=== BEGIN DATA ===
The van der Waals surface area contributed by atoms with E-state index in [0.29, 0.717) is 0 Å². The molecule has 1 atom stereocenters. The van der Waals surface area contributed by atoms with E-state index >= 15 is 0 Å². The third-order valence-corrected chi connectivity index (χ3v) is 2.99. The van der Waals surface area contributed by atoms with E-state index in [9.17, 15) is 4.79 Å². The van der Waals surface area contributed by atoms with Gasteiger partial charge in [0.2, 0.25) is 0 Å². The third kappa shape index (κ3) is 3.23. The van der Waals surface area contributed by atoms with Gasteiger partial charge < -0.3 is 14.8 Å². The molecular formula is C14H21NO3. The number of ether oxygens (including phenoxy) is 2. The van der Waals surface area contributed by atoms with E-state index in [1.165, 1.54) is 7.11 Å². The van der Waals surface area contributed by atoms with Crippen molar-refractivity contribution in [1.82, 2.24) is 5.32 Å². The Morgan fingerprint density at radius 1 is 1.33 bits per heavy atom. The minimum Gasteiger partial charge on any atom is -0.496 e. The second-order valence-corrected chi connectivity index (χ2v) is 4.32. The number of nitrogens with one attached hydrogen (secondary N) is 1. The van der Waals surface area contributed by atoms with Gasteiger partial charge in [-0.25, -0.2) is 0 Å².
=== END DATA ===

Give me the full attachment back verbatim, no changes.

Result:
The van der Waals surface area contributed by atoms with E-state index in [0.29, 0.717) is 0 Å². The molecule has 1 atom stereocenters. The van der Waals surface area contributed by atoms with E-state index >= 15 is 0 Å². The third-order valence-corrected chi connectivity index (χ3v) is 2.99. The van der Waals surface area contributed by atoms with E-state index in [9.17, 15) is 4.79 Å². The van der Waals surface area contributed by atoms with Gasteiger partial charge in [0.2, 0.25) is 0 Å². The third kappa shape index (κ3) is 3.23. The van der Waals surface area contributed by atoms with Gasteiger partial charge < -0.3 is 14.8 Å². The molecular formula is C14H21NO3. The number of ether oxygens (including phenoxy) is 2. The van der Waals surface area contributed by atoms with E-state index in [1.165, 1.54) is 7.11 Å². The van der Waals surface area contributed by atoms with Crippen molar-refractivity contribution in [1.82, 2.24) is 5.32 Å². The Morgan fingerprint density at radius 1 is 1.33 bits per heavy atom. The minimum Gasteiger partial charge on any atom is -0.496 e. The second-order valence-corrected chi connectivity index (χ2v) is 4.32. The number of nitrogens with one attached hydrogen (secondary N) is 1. The van der Waals surface area contributed by atoms with Gasteiger partial charge in [-0.25, -0.2) is 0 Å².